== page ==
We're pushing 100 days now with the NFL Lockout. Though there's some who are optimistic that a deal will be worked out in time for a normal training camp and preseason, there's others who are growing concerned by the day that there might be games missed in the 2011 season. We'll see. In the meantime while we wait, the number of practices that teams would typically be having during OTAs and mini-camps continues to grow. At this stage in the calendar year, most teams would have had between 15 to 20 organized sessions. For veterans, those sessions might not amount to much, but as has been discussed ad nauseum, the younger players and rookies in particular might wind up being quite affected by the missed time.
One semi-veteran who's not concerned about lost time just yet is offensive tackle Joe Thomas. Drafted with the 3rd overall pick in the 2007 draft, Thomas has been selected to the Pro Bowl in each of his first four NFL seasons. For the previous two years, he was named a 1st Team All-Pro. Pretty darn impressive start to the young man's career. Thomas joined 102.3 The Ticket in Denver on Friday to talk about the lockout, what his concerns are about missed time, and how the quality of play in the 2011 season might actually be improved down the stretch as a result of players not being worked out too strenously during the spring and summer months of this offseason.
If he thinks missing offseason workouts can be beneficial for players:
"It’s hard to say. I think it can be good and it can be bad. It’s been talked about a lot that teams that have continuity are going to be ahead of the teams that don’t. They’re obviously going to have a big step on everybody else, especially for some of the veteran guys and the veteran teams, the OTA minicamp, all the spring work and stuff like that maybe became a little bit too much and could be a little bit of extra grind on the body and the mind. Come January and February people were a little bit worn down and those same veteran teams and I think Green Bay is going to be especially rewarded for the team they have. You kinda take a step back and you get a chance to think about other things and refocus your mind and get your body a little bit fresh, think about the rehab and the stretching and the other things you can do in the offseason on your own is going to probably pay off because the season is going to feel shorter and your body is going to be healthier at the end of the year and I think the mind will be a little fresher. You may see, at the beginning the football not being as good, but at the end I think you may see guys that are more fresh and more ready to go after it."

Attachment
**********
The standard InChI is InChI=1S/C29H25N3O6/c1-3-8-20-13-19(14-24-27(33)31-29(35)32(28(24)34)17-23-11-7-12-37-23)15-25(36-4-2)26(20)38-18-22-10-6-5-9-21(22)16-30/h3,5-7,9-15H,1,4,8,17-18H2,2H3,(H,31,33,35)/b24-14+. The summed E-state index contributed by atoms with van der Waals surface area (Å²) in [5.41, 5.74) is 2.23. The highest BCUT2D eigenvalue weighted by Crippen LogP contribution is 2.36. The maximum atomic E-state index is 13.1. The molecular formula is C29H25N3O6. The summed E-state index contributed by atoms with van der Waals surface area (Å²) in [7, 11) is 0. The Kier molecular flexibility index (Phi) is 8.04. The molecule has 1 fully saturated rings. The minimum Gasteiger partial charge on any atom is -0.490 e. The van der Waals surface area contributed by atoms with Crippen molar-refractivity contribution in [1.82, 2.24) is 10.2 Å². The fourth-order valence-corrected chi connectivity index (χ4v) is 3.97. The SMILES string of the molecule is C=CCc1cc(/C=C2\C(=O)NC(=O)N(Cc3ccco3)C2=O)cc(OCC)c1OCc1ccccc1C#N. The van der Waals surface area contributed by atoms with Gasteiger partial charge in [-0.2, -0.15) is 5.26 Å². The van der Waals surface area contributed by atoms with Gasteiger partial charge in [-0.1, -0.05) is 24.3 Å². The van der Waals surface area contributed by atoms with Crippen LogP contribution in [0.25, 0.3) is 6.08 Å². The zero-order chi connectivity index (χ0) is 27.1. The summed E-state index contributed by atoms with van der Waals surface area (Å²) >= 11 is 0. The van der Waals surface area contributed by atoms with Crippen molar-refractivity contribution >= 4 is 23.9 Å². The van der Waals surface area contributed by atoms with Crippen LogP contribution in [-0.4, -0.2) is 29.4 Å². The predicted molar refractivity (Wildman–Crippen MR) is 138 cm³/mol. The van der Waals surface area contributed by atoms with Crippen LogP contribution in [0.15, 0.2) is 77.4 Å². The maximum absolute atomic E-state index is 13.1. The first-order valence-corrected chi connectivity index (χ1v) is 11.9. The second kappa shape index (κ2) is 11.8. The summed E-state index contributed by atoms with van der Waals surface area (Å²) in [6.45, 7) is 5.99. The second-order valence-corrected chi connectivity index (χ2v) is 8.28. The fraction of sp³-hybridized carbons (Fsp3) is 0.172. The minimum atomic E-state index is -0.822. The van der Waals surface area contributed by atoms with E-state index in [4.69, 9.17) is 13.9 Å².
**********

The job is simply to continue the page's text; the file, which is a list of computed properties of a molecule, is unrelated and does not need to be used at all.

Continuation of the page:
Whether or not he thinks the offseason workouts are too much:
"You certainly don’t need as much as we had. Even in my rookie year by the time the regular season started I’m thinking ‘man is this thing ever going to start?’ I didn’t even feel like a rookie at the end of training camp because you go through six weeks of training camp, OTA’s, two minicamps, you’ve got preseason games, and the volume is incredible. It’s something you’ve never seen before. Probably more practices than you had in your entire college career up to the first regular season game. I think there is something to be said about keeping the skill set sharp in the offseason by having a few OTA practices, spring practices, and certainly I think training camp can get dialed down a little bit because six weeks is a lot."